Monday, December 19, 2011

Wedding Photography Etiquette for Guests

This is a re-blog of a great set of tips I read last night that I thought went right in with what I had been writing about for the last few weeks. These tips were written by Casey Fatchett and can be found here, I simply don't think I could have put it better myself!
- All photography by me :)

  • With the explosion of digital photography and social media, more and more guests are taking photos at weddings. They have camera phones and DSLRs and they really, really want to take pictures. And there's nothing wrong with that, as long as they follow some very simple rules:
  • 1. Do NOT Tweet, Facebook, or share in any way pictures of the bride before the ceremony!
  • You would think this would be pretty obvious, but this year alone, I’ve heard nearly a dozen people tell me that the groom saw a picture of the bride posted somewhere. As a recent groom and a wedding photographer, I can tell you that guys generally have a bit of downtime before the ceremony and it is not unusual for them to check their phone. “Oh look, my fiancĂ© was tagged in a photo...
  • I know you want to be the first person to post a photo of the bride in her wedding dress, but just hold off until after the ceremony – because, even if the groom HAS seen the dress, all the other guests haven't and it is kind of an important moment.
  • 2. Don't stand (or jump) in front of the professional photographer
  • I know you want to get a shot of the first kiss at the ceremony, or the bride and groom cutting the wedding cake. But remember, the couple paid the photographer to be there and perform a service, so don't waste their money by infringing on the pro’s ability to capture the perfect shot. This also holds true for the “I'm just going to stick my arm out into the aisle and take a photo” move. I can't tell you how many great shots this move has spoiled over the years.
  • There's plenty of room for all of us to take pictures, and I personally don't mind if someone stands right next to me. Just don't block the shot – this isn't the NBA!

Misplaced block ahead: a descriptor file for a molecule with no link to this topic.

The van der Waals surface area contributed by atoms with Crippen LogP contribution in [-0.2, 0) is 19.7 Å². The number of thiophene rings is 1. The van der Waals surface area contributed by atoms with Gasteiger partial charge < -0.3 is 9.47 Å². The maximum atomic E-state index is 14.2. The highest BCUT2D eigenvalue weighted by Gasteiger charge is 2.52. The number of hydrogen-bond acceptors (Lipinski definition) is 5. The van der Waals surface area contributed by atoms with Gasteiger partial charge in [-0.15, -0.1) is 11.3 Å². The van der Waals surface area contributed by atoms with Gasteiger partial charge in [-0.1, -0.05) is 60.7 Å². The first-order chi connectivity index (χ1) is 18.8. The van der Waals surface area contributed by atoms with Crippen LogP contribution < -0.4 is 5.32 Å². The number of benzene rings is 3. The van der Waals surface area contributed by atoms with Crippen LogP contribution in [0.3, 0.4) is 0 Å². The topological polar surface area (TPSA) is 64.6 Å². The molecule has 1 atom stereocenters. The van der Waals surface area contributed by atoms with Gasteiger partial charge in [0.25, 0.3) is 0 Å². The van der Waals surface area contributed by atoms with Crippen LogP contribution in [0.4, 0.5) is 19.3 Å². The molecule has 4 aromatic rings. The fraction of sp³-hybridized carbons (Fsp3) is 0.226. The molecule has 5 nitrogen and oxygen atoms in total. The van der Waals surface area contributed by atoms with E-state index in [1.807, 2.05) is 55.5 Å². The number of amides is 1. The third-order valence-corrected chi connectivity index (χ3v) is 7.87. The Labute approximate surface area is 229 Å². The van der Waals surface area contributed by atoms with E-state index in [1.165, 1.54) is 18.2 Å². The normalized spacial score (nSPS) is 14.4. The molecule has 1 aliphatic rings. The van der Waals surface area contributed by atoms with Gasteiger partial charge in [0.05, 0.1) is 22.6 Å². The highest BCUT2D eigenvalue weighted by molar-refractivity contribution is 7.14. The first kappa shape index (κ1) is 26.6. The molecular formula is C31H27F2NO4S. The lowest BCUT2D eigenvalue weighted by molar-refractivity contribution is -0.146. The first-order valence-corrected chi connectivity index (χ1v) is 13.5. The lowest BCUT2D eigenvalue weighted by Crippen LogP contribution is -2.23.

• 3. Don't engage the photographer in a long discussion about photography
  • I love talking to people about cameras, lenses, photography, etc. - just ask my wife. Most wedding photographers probably won't mind talking to you quickly if they have some down time. However, we don't want to come off as impolite trying to get out of that conversation because we need to get back to doing our job. So take their business card, and continue the discussion via email, Facebook or Twitter.
  • 4. Don't mess with the camera in the photo booth
  • If the couple or photographer has set up an unmanned photo booth, it’s best not to touch the camera. Please resist the urge to check out that awesome photo you just took or to change the settings on the camera. You might mess things up for everyone after you. And if you think there’s a problem, let the person who set it up know about it.
  • 5. Put the camera down and have a good time!
  • This is advice I need to take myself, because I am totally guilty of it on occasion. Unless the couple did not hire a photographer, or the photographer is not around or left because their contracted time was up – you do not need to be taking tons of pictures. Get out from behind the camera and enjoy yourself! It is a celebration.

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